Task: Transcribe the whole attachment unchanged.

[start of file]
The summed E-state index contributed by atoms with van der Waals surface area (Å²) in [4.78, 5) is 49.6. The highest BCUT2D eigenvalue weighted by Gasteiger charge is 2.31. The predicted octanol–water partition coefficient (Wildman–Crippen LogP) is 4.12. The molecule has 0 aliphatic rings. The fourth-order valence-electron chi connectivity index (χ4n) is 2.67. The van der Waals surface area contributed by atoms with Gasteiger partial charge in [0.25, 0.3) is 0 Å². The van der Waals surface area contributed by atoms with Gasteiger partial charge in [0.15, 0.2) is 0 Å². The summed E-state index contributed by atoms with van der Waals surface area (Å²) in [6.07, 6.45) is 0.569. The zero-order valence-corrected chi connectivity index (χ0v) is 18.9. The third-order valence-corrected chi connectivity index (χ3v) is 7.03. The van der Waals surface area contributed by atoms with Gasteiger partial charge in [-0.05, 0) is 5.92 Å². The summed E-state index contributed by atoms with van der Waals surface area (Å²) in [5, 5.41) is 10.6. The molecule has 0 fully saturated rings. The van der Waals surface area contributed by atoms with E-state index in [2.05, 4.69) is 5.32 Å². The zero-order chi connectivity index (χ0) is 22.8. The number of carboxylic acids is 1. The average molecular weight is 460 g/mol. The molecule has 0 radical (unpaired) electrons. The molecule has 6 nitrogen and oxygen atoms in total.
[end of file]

The summed E-state index contributed by atoms with van der Waals surface area (Å²) in [4.78, 5) is 49.6. The highest BCUT2D eigenvalue weighted by Gasteiger charge is 2.31. The predicted octanol–water partition coefficient (Wildman–Crippen LogP) is 4.12. The molecule has 0 aliphatic rings. The fourth-order valence-electron chi connectivity index (χ4n) is 2.67. The van der Waals surface area contributed by atoms with Gasteiger partial charge in [0.25, 0.3) is 0 Å². The van der Waals surface area contributed by atoms with Gasteiger partial charge in [0.15, 0.2) is 0 Å². The summed E-state index contributed by atoms with van der Waals surface area (Å²) in [6.07, 6.45) is 0.569. The zero-order valence-corrected chi connectivity index (χ0v) is 18.9. The third-order valence-corrected chi connectivity index (χ3v) is 7.03. The van der Waals surface area contributed by atoms with Gasteiger partial charge in [-0.05, 0) is 5.92 Å². The summed E-state index contributed by atoms with van der Waals surface area (Å²) in [5, 5.41) is 10.6. The molecule has 0 fully saturated rings. The van der Waals surface area contributed by atoms with E-state index in [2.05, 4.69) is 5.32 Å². The zero-order chi connectivity index (χ0) is 22.8. The number of carboxylic acids is 1. The average molecular weight is 460 g/mol. The molecule has 0 radical (unpaired) electrons. The molecule has 6 nitrogen and oxygen atoms in total.